Chronic Disease Prevention: Challenge of Societal ProportionsBy Jan Hogewoning | Wed, 01/27/2021 - 14:50
At this year’s Mexico Health Summit, David Kershenobich, Director General of the National Institute of Medical Sciences and Nutrition Salvador Zubirán (INCMNSZ), called for a preventive approach to chronic non-transmissable diseases that embraces a holistic understanding of the causes and possible solutions.
On Wednesday, Jan. 27, Kershenobich began his presentation, titled ‘Importance of Prevention and Cost of Chronic Diseases’, explaining that, in reality, our understanding of health has evolved through millennia, impacted by social, cultural and historical processes. Nowadays, the predominant scope that is used to define disease is biomedical. However, to move toward prevention, we need to include individual and collective social processes that go beyond just science and technology, Kershenobich stated. Health must be understood not through the presence or absence of a disease, but a broader set of physical, mental and social factors. This is important, he noted, because we are increasingly aware and able to act on both genetic, epi-genetic and environmental factors leading to a disease.
Kershenobich pointed out that there are different types of prevention. Primary prevention, he stated, refers to lifestyle: diet, physical exercise, living environment and access to health services. Secondary prevention starts when a person is already ill but actions can be taken to prevent complications related to that disease. Finally, there is tertiary prevention, which is when a person already has complications but steps are taken to prevent them from worsening. “Considering that we have different levels of prevention, we require an approach that includes actors beyond medical professionals,” he said. This need is further strengthened by the fact that a chronic degenerative disease is generally a long-term condition, which means it is not just an immediate threat to health of an individual but also a significant factor in deciding quality of life and overall productivity.
Kershenobich highlighted the enormous cost of treating chronic degenerative diseases. The first example he mentioned is diabetes mellitus, where the average cost of treatment is MX$1,500 (US$74) a month. He pointed out that 85 percent of Mexican diabetes patients receive treatment. For renal insufficiency, the cost of treatment, which can include dialysis and medications, varies between MX$8,000 (US$394) and MX$15,000 (US$739) per month. Arterial hypertension, a condition that affects an estimated 31.5 percent of Mexicans, is estimated to cost between MX$1,000 (US$49) and MX$3,000 (US$148) a month. About 70 percent of Mexicans with hypertension are said to receive treatment in some way for this condition.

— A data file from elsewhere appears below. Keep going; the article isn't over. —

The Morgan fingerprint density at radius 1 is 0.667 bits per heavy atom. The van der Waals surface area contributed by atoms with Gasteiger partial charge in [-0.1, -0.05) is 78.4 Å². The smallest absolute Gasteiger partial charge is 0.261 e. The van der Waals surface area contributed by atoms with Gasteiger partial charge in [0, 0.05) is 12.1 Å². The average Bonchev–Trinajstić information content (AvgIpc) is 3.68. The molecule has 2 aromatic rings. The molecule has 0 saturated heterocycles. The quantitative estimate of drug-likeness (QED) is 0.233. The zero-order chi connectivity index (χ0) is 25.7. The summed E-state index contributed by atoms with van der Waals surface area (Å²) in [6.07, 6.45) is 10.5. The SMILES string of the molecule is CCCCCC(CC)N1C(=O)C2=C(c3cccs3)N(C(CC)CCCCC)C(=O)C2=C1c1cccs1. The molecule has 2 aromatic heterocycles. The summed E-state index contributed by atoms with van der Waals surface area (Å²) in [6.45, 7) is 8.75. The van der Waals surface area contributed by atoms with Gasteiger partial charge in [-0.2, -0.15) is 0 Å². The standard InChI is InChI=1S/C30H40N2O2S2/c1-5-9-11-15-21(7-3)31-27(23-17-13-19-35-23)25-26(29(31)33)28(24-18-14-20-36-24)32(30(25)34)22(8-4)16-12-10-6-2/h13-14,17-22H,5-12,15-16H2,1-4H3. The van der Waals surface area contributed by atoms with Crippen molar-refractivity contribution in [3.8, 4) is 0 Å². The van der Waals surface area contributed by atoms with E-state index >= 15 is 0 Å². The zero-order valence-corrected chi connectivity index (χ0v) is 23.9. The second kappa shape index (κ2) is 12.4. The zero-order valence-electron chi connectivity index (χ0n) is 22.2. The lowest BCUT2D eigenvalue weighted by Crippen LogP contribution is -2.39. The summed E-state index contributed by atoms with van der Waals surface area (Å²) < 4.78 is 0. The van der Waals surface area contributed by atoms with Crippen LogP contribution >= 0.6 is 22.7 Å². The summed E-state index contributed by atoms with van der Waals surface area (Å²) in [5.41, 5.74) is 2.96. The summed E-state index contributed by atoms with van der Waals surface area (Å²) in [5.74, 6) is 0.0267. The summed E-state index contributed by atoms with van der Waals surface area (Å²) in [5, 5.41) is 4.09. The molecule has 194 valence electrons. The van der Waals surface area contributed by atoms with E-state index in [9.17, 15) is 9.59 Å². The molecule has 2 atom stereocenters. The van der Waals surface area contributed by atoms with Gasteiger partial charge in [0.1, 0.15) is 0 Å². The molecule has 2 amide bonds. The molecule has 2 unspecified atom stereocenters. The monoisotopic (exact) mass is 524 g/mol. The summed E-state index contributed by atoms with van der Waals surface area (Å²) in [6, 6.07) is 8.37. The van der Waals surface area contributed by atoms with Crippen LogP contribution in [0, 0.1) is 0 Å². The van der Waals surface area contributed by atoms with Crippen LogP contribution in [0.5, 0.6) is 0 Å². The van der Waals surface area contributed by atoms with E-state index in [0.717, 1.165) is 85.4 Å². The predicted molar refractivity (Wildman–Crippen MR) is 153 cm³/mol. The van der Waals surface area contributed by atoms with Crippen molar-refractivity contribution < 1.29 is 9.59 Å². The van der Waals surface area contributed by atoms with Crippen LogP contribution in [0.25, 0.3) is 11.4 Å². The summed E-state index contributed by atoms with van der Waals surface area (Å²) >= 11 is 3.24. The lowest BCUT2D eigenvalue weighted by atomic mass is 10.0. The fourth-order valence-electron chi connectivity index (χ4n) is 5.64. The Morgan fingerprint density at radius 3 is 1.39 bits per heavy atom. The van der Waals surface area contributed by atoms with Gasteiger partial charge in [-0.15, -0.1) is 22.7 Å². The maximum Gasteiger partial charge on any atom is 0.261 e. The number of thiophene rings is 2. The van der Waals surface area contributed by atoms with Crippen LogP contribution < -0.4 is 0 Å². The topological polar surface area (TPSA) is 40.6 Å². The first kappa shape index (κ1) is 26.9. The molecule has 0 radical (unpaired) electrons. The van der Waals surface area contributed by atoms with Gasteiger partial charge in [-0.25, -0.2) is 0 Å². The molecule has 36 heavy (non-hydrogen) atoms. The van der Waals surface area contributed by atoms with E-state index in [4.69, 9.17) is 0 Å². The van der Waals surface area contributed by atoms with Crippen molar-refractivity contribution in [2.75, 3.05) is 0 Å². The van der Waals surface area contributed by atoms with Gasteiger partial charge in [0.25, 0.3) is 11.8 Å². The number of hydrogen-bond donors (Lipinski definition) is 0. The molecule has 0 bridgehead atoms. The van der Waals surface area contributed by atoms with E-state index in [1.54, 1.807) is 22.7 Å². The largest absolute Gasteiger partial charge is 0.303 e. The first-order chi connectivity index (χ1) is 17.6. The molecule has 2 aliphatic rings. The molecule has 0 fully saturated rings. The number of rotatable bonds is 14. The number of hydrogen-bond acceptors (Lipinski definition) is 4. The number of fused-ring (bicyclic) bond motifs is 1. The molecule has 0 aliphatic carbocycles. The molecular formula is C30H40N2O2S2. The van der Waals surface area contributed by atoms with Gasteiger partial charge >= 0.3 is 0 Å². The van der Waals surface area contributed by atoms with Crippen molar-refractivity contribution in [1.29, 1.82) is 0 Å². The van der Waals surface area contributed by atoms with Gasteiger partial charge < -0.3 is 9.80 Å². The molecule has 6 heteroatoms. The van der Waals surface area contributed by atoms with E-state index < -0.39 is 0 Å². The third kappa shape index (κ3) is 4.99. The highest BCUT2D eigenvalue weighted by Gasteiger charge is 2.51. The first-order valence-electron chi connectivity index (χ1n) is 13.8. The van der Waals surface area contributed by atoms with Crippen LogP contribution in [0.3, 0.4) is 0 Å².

Given the high-cost burden and obvious impact on well-being at an individual and society level, what can we do to prevent chronic degenerative diseases and complications? Kershenobich presented a study published by Lancet, which addressed the impact of an integral care model to treat diabetes mellitus. Measures taken went beyond just administering insulin. Patients were educated on self-care, risk behaviors, their social environment and doctors were given tools to monitor and provide continuous feedback to patients. They were reminded to follow up on patients in the long term, driven by financial incentives. The result was that patients ended up having significantly less complications.
Kershenobich emphasized that the health system in Mexico needs to define ‘key concepts’ and ‘key indicators’ that can help homogenize care models around the country. This way, patients, and doctors, can move between different institutions. At the forefront, he stated, stands primary care. General practitioners need to have an active role in not just diagnosis and treatment but also educating patients and other doctors. Besides doctors, patients also have a responsibility to educate those around them, and realize that there are people in their lives who are at similar risk of developing chronic disease. Furthermore, Kerschenobich suggested that patients should be able to be attended by medical professionals from different specializations, in addition to nutritionists and sports coaches, in one single location.
Behind a more integral approach to chronic disease lies public policy. This process needs to be supported by far more data collection through studies, not just in the medical area but in other fields too. Kershenobich mentions economists, sociologists and urbanists as valid actors. The end goal, Kersenbobich said, is to create a movement. “A movement is the best way to create a society-wide commitment,” he stated.